What is Carried Interest in Venture Capital?
And Why is this Important for Investors To Know.
What is carried interest and why does it matter for investors?
What is carried interest and why does it matter for investors? We took a definition from the tax policy center, so that's where this resource is from:
Carried interest is a right that entitles the general partner or GP of a private investment to a share of the fund's profits.
Typically, for a private equity or hedge fund, GP is itself a partnership that is owned by investment managers and usually contributes between 1 to 5 percent of the fund's initial capital and commits to managing the funds assets. What happens after? In exchange, the GP or the general partner receives an annual management fee which is roughly 2 percent, which is the most typical percentage of fee plus a carried interest of 20 percent of the fund's profits that exceed a certain hurdle rate of return.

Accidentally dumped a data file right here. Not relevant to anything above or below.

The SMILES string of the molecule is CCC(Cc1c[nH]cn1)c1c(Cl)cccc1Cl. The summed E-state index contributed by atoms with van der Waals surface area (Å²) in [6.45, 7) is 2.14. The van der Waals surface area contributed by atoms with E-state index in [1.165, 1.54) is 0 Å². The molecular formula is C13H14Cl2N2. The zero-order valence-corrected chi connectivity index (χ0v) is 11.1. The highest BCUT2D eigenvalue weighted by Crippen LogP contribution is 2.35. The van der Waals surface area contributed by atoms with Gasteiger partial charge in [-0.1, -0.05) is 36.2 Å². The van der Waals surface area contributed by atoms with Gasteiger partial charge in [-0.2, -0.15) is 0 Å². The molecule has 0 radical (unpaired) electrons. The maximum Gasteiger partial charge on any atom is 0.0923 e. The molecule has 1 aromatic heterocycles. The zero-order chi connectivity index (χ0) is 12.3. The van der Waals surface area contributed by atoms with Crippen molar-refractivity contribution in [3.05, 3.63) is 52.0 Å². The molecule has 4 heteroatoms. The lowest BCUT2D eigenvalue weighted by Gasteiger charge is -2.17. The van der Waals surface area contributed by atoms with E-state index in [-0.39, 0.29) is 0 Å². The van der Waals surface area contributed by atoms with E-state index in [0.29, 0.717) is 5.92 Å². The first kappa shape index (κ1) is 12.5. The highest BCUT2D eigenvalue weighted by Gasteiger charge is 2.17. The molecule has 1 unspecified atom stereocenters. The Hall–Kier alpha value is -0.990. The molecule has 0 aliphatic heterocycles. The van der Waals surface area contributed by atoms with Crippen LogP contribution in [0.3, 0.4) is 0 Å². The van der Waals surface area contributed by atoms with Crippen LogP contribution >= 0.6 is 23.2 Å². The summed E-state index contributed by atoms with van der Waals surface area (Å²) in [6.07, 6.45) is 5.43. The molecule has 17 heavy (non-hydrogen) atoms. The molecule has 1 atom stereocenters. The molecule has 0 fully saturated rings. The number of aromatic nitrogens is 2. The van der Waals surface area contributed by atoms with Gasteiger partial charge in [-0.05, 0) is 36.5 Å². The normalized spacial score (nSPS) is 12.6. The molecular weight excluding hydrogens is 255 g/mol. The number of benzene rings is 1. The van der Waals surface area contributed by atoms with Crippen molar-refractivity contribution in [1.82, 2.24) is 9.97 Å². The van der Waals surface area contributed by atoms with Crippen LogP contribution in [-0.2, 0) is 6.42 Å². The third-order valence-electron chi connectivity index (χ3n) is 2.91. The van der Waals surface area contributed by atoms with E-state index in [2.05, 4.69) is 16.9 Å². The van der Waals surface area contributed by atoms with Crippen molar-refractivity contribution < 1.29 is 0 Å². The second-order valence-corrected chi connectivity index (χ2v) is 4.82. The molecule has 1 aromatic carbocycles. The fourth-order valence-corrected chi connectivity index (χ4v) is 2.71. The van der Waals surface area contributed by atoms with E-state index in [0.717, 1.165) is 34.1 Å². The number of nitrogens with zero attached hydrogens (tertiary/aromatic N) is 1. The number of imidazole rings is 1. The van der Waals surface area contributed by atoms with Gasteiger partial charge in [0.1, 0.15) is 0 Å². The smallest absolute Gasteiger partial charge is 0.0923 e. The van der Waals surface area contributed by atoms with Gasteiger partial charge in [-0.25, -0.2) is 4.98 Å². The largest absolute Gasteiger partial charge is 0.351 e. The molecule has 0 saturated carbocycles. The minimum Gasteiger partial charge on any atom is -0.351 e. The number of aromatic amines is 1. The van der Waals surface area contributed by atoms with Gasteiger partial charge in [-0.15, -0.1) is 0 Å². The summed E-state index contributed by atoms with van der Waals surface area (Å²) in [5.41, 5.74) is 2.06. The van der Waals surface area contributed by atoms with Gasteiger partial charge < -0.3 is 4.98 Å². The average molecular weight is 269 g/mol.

Once you exceed a certain hurdle rate of return, the general partners of that fund make money. It incentivizes both sides. There is a small management fee, but then what's called a hurdle is surpassed and then once you go past that then you have a carried interest. Carried interest is the difference there between what passed the hurdle rate to that return. Let's say you invested $10 million into a startup and then that turns into being worth $100 million. What's the difference if there is a hurdle rate set in the purchase screening or the fund operating documents? Once you go past that, that $90 million is then multiplied 20 percent for the general partners and then the 80 percent typically goes back to the limited partners.
There is a lot more material on venture capital and how to invest in America's top startups in our course so make sure to sign up today. I absolutely recommend you check that out and look forward to working with you. Good luck.